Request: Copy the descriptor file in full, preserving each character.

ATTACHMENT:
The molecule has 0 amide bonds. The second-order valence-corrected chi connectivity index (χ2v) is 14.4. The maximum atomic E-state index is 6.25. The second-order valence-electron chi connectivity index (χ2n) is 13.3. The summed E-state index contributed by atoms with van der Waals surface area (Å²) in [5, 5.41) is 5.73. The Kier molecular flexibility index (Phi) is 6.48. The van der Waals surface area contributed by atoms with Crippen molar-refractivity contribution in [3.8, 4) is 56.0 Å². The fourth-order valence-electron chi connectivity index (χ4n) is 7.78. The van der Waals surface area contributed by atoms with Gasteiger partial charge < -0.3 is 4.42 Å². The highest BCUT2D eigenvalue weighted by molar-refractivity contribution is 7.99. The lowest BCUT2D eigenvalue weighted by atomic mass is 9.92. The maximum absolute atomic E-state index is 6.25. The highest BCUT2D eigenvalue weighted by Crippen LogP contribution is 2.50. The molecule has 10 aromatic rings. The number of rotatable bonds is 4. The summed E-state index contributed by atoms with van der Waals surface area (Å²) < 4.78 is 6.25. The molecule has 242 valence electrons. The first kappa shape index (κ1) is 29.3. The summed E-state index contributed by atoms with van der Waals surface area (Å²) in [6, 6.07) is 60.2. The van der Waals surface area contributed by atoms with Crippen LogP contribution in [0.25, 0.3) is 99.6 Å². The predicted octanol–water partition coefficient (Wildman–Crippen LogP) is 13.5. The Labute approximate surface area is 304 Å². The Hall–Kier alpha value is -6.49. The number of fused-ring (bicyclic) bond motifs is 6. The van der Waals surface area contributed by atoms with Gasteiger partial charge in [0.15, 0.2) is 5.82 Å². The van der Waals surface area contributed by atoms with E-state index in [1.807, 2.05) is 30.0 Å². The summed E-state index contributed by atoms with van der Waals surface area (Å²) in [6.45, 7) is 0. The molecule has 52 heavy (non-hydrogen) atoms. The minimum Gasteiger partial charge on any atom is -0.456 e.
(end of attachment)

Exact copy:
The molecule has 0 amide bonds. The second-order valence-corrected chi connectivity index (χ2v) is 14.4. The maximum atomic E-state index is 6.25. The second-order valence-electron chi connectivity index (χ2n) is 13.3. The summed E-state index contributed by atoms with van der Waals surface area (Å²) in [5, 5.41) is 5.73. The Kier molecular flexibility index (Phi) is 6.48. The van der Waals surface area contributed by atoms with Crippen molar-refractivity contribution in [3.8, 4) is 56.0 Å². The fourth-order valence-electron chi connectivity index (χ4n) is 7.78. The van der Waals surface area contributed by atoms with Gasteiger partial charge < -0.3 is 4.42 Å². The highest BCUT2D eigenvalue weighted by molar-refractivity contribution is 7.99. The lowest BCUT2D eigenvalue weighted by atomic mass is 9.92. The maximum absolute atomic E-state index is 6.25. The highest BCUT2D eigenvalue weighted by Crippen LogP contribution is 2.50. The molecule has 10 aromatic rings. The number of rotatable bonds is 4. The summed E-state index contributed by atoms with van der Waals surface area (Å²) < 4.78 is 6.25. The molecule has 242 valence electrons. The first kappa shape index (κ1) is 29.3. The summed E-state index contributed by atoms with van der Waals surface area (Å²) in [6, 6.07) is 60.2. The van der Waals surface area contributed by atoms with Crippen LogP contribution in [0.25, 0.3) is 99.6 Å². The predicted octanol–water partition coefficient (Wildman–Crippen LogP) is 13.5. The Labute approximate surface area is 304 Å². The Hall–Kier alpha value is -6.49. The number of fused-ring (bicyclic) bond motifs is 6. The van der Waals surface area contributed by atoms with Gasteiger partial charge in [0.15, 0.2) is 5.82 Å². The van der Waals surface area contributed by atoms with E-state index in [1.807, 2.05) is 30.0 Å². The summed E-state index contributed by atoms with van der Waals surface area (Å²) in [6.45, 7) is 0. The molecule has 52 heavy (non-hydrogen) atoms. The minimum Gasteiger partial charge on any atom is -0.456 e.